Having a clothing budget has saved me so much money and undue stress. I used to impulse shop without knowing what I could realistically afford to spend. And while I did sometimes find some hits it often resulted in a closet full of cheaply made misses.
It always left me so frustrated because I felt I couldn’t afford to spend more on higher quality pieces. However, this is just a trap and another mindset shift that is needed.
Wake up call. If you’re working with a tight budget, the fact is you’re never going to have enough to buy more expensive higher quality pieces if you’re constantly spending without a plan and throwing your money away on fast fashion.
The act of just creating a budget makes you aware of how much you are spending.
Creating a budget will also help you evaluate your shopping and decide which items you will buy second hand versus new. For example, you may decide to purchase 75% of the items on your list new and allocate the remaining 25% of your budget for buying used and vintage instead.
So, how much should you budget for your capsule?
Most financial planners say that we should spend about 5% of our take home salary on clothing. Therefore, multiply your take home pay by the total number of pay periods you have in a year. Next, divide that amount by 12 to get your monthly take home amount. Lastly, multiply that number by 5% to get your monthly clothing budget amount.
Use this amount as a starting point. In reality, you may have less than this to budget or you may be able to budget more. If the number is way above what you were expecting, take a holistic view of your budget and see if there are other spending categories you can reallocate. You may find you are overspending in some which will allow you to put more towards clothing.
I was actually surprised to learn that I was only spending about half of the recommended percentage so budgeting has actually given me more buying power for my wardrobe.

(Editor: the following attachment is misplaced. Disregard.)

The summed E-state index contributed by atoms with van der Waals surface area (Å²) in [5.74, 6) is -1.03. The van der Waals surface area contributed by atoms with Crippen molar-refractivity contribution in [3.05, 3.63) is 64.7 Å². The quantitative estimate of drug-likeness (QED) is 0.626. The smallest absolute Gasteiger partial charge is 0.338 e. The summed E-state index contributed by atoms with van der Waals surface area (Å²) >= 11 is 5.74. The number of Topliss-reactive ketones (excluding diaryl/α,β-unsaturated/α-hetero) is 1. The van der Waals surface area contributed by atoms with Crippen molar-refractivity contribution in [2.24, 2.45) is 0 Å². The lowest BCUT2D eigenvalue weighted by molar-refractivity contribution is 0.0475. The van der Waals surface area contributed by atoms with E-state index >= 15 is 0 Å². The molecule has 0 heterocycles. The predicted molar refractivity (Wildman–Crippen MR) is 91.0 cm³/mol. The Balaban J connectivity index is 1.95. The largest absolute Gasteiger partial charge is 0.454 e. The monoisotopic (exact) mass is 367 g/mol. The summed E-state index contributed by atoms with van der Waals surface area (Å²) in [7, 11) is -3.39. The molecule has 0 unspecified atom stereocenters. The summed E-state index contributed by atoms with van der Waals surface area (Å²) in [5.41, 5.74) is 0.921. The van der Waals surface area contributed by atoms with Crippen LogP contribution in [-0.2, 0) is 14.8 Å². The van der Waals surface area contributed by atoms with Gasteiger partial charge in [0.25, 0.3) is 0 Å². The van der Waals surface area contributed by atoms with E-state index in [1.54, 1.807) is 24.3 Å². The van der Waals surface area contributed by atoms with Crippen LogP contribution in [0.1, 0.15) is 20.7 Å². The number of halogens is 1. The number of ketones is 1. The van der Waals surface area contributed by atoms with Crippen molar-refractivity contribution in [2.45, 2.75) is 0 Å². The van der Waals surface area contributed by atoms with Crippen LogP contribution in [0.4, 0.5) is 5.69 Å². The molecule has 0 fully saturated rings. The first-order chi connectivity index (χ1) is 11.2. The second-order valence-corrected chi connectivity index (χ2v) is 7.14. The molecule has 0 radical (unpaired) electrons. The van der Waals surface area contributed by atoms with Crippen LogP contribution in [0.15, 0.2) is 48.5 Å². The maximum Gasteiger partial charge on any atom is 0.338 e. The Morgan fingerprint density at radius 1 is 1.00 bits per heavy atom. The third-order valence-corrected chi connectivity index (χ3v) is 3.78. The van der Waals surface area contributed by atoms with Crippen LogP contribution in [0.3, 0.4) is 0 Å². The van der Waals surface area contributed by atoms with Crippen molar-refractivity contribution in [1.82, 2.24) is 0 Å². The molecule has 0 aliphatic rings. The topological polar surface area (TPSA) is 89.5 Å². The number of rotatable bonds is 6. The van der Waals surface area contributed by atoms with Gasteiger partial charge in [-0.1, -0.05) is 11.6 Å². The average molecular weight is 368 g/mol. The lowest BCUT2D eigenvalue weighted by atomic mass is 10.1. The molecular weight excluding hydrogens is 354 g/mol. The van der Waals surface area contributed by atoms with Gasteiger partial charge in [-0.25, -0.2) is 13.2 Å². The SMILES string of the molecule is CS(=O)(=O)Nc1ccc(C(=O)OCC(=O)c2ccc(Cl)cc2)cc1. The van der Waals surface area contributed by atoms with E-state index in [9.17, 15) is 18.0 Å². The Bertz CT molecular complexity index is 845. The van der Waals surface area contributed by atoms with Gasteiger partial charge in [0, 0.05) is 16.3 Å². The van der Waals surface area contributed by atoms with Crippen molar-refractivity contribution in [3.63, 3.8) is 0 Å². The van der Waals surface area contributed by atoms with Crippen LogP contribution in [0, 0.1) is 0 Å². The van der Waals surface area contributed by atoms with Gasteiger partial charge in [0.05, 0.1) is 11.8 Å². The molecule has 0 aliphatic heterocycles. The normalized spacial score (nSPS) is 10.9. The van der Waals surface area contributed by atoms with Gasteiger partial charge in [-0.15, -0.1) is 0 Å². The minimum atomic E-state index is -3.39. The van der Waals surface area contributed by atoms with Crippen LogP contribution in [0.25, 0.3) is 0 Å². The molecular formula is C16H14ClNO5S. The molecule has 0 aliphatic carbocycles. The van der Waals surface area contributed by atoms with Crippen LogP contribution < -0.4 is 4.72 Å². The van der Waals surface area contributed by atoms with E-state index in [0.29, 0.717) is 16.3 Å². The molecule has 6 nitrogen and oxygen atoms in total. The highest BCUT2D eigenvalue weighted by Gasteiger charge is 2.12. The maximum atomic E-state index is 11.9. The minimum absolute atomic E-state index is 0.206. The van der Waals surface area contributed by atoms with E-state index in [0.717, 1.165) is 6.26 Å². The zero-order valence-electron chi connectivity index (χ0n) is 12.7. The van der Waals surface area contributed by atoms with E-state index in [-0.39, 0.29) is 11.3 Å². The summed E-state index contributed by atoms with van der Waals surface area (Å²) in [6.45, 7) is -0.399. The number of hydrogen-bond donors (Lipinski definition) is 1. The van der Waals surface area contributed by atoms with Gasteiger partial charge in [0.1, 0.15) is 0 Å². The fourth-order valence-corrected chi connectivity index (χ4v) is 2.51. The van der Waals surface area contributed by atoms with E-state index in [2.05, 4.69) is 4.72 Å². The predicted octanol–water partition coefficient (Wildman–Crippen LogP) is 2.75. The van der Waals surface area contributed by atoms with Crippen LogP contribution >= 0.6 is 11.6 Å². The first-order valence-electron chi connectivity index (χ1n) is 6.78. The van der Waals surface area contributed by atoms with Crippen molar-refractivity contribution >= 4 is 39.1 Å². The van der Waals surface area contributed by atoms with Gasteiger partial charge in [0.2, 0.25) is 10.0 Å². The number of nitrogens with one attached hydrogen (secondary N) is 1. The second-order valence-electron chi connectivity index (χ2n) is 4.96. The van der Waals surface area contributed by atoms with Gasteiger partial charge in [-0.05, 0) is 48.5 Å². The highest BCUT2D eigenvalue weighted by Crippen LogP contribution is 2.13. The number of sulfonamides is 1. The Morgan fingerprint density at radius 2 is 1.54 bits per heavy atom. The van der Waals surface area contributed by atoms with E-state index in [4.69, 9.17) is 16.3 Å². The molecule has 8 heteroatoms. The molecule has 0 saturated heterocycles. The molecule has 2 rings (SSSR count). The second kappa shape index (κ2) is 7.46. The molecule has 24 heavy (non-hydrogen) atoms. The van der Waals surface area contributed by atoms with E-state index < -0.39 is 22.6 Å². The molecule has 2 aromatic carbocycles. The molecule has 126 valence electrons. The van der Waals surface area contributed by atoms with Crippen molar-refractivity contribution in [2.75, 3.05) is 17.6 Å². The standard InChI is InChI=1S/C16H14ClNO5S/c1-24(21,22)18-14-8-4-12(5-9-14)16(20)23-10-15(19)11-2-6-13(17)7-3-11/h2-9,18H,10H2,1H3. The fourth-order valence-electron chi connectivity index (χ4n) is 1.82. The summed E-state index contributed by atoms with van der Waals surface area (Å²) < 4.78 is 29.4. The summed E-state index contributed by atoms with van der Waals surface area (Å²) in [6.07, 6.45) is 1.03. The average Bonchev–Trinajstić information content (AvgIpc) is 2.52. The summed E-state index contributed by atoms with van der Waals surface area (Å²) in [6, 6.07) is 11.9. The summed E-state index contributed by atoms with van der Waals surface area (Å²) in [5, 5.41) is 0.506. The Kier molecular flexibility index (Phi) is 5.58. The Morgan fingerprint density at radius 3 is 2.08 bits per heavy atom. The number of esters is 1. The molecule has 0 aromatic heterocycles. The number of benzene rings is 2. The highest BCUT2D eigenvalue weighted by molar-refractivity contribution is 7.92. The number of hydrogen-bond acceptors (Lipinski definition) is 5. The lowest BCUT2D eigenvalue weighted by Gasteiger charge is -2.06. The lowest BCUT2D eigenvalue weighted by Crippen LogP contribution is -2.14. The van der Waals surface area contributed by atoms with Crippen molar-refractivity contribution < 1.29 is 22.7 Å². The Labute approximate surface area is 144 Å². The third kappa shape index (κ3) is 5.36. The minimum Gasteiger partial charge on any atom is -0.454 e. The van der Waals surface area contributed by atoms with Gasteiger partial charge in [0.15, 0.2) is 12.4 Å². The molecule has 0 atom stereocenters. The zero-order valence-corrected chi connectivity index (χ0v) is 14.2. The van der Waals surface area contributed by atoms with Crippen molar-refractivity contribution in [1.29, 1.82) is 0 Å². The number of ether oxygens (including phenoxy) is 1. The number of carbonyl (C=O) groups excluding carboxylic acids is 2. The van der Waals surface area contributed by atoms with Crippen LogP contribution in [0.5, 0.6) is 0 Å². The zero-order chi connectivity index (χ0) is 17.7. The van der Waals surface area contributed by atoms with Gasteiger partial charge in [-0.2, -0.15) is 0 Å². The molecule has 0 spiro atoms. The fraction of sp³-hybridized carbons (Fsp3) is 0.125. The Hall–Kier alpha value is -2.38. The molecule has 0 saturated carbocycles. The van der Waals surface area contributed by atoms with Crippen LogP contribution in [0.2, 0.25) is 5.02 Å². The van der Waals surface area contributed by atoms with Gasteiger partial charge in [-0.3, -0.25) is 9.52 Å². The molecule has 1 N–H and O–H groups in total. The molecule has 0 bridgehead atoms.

Once you’ve assessed your budget and know your amount, the next step is just to be strict and save that money.
There are many different methods that you can use for this. I personally use a budgeting software called YNAB. But the good ole envelope method is really popular and free. Just withdraw that cash each month and stick it in an envelope so it is there when you’re ready to shop.
Be Ruthless & Only Purchase Quality
Whether you are purchasing an item from the thrift store or a more expensive item you’ve been saving for. Be ruthless about the quality and construction. I think this is actually much easier to do when purchasing second hand or vintage items because you can see how well the garment has held up to repeated wears.
For new items, keep your focus and don’t get sucked in by a good price or a deal. Give yourself a checklist it must meet in order for you to make the purchase.
Here are some ideas to get you started.
- Needs to fit or be able to be altered. If it will need to be altered, commit to getting it altered*.
- It must be constructed well, top-stitching is even, seams are sewn properly and don’t pull apart, quality materials, etc.
- It must mix and match with other items in your wardrobe.
*Factor in the cost of the alteration prior to purchase. Simple alterations such as pants hem cost around $10-$25.
If an item does not match these qualifications – walk away. If placing an order online I always recommend that you order multiple sizes. Yes, you are going to have to return item, you have a much higher success rate of getting the right fit.
Armed with your list and your budget you have the tools that you need to be a Savvy Shopper. What does it mean to be a Savvy Shopper? Being a Savvy Shopper means that you are willing to wait for an item to go on sale.
Fight the urge to feel like you have to get every single thing on your list as quickly as possible. That’s why I suggested earlier that you hold onto some items when you do your declutter. You need those filler pieces to help you stay the course.
Otherwise when you are missing key foundational or structural pieces in your wardrobe it can be too tempting to just stock up on something low quality when there’s a deal.
For the items you decide to buy new, don’t buy it at the beginning of the season. Be willing to wait for the end of season sale. There are tools that you can use to alert you like Shoptagr which allows you to create a watch list of items and it will alert you when it is on sale or there is a discount.
Also, get to know the best consignment stores, secondhand shops and vintage clothing retailers in your region or area.
If you always go for quality you can easily mix and match vintage, thrift and second hand finds with more expensive brand new items and still look effortless and chic.
Here are those resources I promised you: